I can’t believe how long it has been since I’ve posted….I haven’t given up on the blog, but the end of the semester was so busy that I had to neglect something.
But now, all exams and papers are graded, final grades have been submitted, I survived the usual post-semester bout of illness and exhaustion (my immune system always seems to collapse for a week at the end of every semester), endured another three-day round of vertigo, and started turning back to my neglected research. And, of course, started to prepare for more doctors appointments. I have so much free time during the summer, this will be my opportunity to find and see multiple specialists, and search for a doctor who will understand and respect my religious and moral values on fertility – the last of which will be no easy task.
I can face it. I can do this. My sense of courage has been renewed – it had all but disappeared last summer, and I’ve finally found it again.
Last weekend, my husband and I went camping. It’s always nice to get out of the city, away from the crowds and the heat, to leave behind electronics and attention to appearance and all the chores and tasks that clamor for completion around the house. We spent a lovely three-day weekend at a state park; my husband enjoys building campfires and cooking over open flames, and I enjoy letting him! The park had a man-made lake in it; we initially thought we would rent a boat and spend time on the water. The weather didn’t cooperate, however, being much colder than normal for Memorial Day weekend, so instead of renting a boat, we went to the neighboring stables and inquired about horseback trail rides through the woods.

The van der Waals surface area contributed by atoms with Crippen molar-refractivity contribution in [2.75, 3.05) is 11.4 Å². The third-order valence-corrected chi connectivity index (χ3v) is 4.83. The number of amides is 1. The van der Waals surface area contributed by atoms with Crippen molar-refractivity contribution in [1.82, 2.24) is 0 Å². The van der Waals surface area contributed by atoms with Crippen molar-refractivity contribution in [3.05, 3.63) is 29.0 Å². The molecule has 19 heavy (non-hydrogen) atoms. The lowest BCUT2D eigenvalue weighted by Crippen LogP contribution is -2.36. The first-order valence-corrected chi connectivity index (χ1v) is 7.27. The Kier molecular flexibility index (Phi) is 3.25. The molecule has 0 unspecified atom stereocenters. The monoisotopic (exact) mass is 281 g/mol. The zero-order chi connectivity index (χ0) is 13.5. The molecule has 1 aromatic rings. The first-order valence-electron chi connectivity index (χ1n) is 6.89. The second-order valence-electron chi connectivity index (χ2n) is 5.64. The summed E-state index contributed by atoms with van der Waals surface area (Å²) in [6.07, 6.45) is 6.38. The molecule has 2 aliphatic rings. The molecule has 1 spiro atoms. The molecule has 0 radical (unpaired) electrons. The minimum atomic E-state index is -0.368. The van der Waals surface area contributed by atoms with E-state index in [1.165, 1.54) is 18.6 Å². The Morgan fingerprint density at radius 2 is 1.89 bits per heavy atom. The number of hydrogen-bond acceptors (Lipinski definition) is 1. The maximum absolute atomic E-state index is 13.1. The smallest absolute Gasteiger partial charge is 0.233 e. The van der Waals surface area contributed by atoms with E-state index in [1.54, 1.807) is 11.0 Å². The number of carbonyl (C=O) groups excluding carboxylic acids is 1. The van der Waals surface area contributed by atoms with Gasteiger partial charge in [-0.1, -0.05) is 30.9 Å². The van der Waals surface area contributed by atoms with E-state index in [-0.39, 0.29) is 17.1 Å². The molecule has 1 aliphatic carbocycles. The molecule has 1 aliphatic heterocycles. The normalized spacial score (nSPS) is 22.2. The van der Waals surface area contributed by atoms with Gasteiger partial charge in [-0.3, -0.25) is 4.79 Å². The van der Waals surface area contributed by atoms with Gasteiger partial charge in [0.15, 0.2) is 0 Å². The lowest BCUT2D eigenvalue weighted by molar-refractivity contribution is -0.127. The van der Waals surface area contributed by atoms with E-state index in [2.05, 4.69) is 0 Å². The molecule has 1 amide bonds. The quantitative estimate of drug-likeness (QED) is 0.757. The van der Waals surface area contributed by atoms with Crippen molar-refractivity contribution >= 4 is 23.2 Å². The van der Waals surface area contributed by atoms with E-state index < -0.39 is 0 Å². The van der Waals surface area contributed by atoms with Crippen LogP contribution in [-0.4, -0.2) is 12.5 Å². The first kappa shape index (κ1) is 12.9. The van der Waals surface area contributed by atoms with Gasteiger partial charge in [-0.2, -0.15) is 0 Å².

This was a huge step for me, a major victory of course. Nine years ago, I broke my back when I fell off a horse on a trail ride in Montana. I obviously haven’t been on a horse since, and for years I was battled panic attacks every time I felt like I was falling, or every time I saw someone (in real life or on a screen) riding a horse. A broken back is most definitely a traumatic experience, and I was having post-traumatic stress. But somehow this spring, the panic seemed to have diminished. I thought about riding a horse, and thought – why not? Why not prove to myself and to everyone else that I CAN do it? That I can face my fears and literally get back in the saddle?
So I did. I got on a horse. I rode a horse for an hour. I didn’t fall off, and more importantly, I didn’t experience PTSD flashbacks or panic attacks, I didn’t spend the hour in total fear. I white-knuckled the saddle-horn, and I certainly had the slowest pace anyone’s ever had while on a horse, but – I did it. I asked God for courage, and he gave it to me.
And if I can do that, I can do anything. I can face down doctors who think my values are crazy; I can finish this dissertation; I can handle the endometriosis pain; I can survive the vertigo; I can keep up the endless struggle to hear; I can face the vertigo episodes; I can ignore the hurtful things that family, friends, and acquaintances say about my childlessness. None of it will be easy, or fun, or short, but I can do it.